Rain’s reputation for cleansing the air may come with a caveat after new findings show that they play a role in generating airborne organic particles. The surprising results show that when droplets hit the dirt, particularly in grasslands and tilled fields, they launch a mist of microscopic particles into the air. The mechanism begins as organic matter in the soil dissolves in the puddles when it rains. Subsequent raindrops create air bubbles in the puddles that mix with the dissolved matter. The bubbles float upward and quickly burst, releasing into the air a mist of the soil organic compounds.
A research team led by Mary Gilles (Chemical Sciences Division, Berkeley Lab) gathered samples of airborne particles in Oklahoma to examine their uptake of water. Under the microscope, scientists noticed spherical, glassy particles. They were so anomalous that Gilles scribbled in her lab notebook, “Something is wrong with these samples.” Her collaborator, Alexander Laskin and his group (Environmental Molecular Sciences Laboratory, Pacific Northwest National Laboratory) then took the baton and analyzed the particles using advanced chemical imaging tools, including scanning transmission x-ray microscopy (STXM) and near-edge x-ray absorption fine-structure (NEXAFS) spectroscopy at ALS Beamlines 184.108.40.206 and 11.0.2. These results were combined with extensive laboratory characterization and nucleation studies by the Laskin group at PNNL. The results confirmed that the tiny particles were composed of organic matter from soil. The findings could influence how scientists model our planet’s climate and future.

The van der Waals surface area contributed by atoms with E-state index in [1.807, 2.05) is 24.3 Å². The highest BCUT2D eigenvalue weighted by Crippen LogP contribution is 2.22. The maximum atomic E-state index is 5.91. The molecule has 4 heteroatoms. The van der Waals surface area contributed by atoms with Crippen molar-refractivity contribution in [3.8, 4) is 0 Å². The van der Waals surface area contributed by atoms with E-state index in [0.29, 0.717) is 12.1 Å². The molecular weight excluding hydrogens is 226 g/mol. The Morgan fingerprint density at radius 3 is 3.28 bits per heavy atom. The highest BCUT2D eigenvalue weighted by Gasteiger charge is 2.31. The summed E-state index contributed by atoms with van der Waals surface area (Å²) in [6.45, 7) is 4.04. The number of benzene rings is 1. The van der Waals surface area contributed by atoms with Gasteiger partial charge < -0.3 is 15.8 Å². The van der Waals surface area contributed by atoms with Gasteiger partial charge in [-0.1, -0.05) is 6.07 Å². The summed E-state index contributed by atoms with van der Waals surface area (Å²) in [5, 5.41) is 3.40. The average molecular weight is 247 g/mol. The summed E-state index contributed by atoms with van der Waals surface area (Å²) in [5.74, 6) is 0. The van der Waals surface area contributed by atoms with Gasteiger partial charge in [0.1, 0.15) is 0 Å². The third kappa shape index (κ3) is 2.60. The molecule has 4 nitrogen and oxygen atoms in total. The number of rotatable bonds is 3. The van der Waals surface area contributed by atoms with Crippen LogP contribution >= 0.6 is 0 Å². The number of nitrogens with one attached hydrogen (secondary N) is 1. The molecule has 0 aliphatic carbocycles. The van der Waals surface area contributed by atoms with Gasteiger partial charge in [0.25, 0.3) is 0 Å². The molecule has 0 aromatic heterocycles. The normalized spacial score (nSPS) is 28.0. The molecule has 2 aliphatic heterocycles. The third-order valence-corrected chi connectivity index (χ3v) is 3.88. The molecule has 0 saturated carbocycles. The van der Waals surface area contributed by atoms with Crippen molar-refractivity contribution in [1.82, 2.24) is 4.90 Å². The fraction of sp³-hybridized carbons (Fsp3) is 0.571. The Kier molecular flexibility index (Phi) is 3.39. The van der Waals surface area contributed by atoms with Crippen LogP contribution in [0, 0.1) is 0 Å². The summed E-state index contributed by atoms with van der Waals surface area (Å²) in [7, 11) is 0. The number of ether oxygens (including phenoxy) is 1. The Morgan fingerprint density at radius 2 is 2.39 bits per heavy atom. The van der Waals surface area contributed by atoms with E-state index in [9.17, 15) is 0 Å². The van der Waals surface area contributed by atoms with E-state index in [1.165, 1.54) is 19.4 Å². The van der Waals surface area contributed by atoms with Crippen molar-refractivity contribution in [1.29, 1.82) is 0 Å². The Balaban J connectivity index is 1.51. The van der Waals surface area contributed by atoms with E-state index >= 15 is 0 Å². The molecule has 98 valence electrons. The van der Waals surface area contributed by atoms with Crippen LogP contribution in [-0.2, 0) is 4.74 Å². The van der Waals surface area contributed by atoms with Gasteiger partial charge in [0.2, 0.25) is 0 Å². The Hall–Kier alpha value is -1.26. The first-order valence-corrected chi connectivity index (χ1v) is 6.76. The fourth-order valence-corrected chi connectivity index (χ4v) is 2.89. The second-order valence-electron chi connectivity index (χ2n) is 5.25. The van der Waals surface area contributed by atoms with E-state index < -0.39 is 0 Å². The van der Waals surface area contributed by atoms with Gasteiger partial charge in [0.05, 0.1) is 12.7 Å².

Scientists have found that rain triggers the release of a mist of particles from wet soils into the air, a finding with consequences for how scientists model our planet’s climate and future. (Credit: Pacific Northwest National Laboratory.)
B. Wang, T.H. Harder, S.T. Kelly, D.S. Piens, S. China, L. Kovarik, M. Keiluweit, B.W. Arey, M.K. Gilles, and A. Laskin, “Airborne soil organic particles generated by precipitation,” Nat. Geosci. 9, 433 (2016).
This ALS Science Brief was adapted from a news release by Pacific Northwest National Laboratory.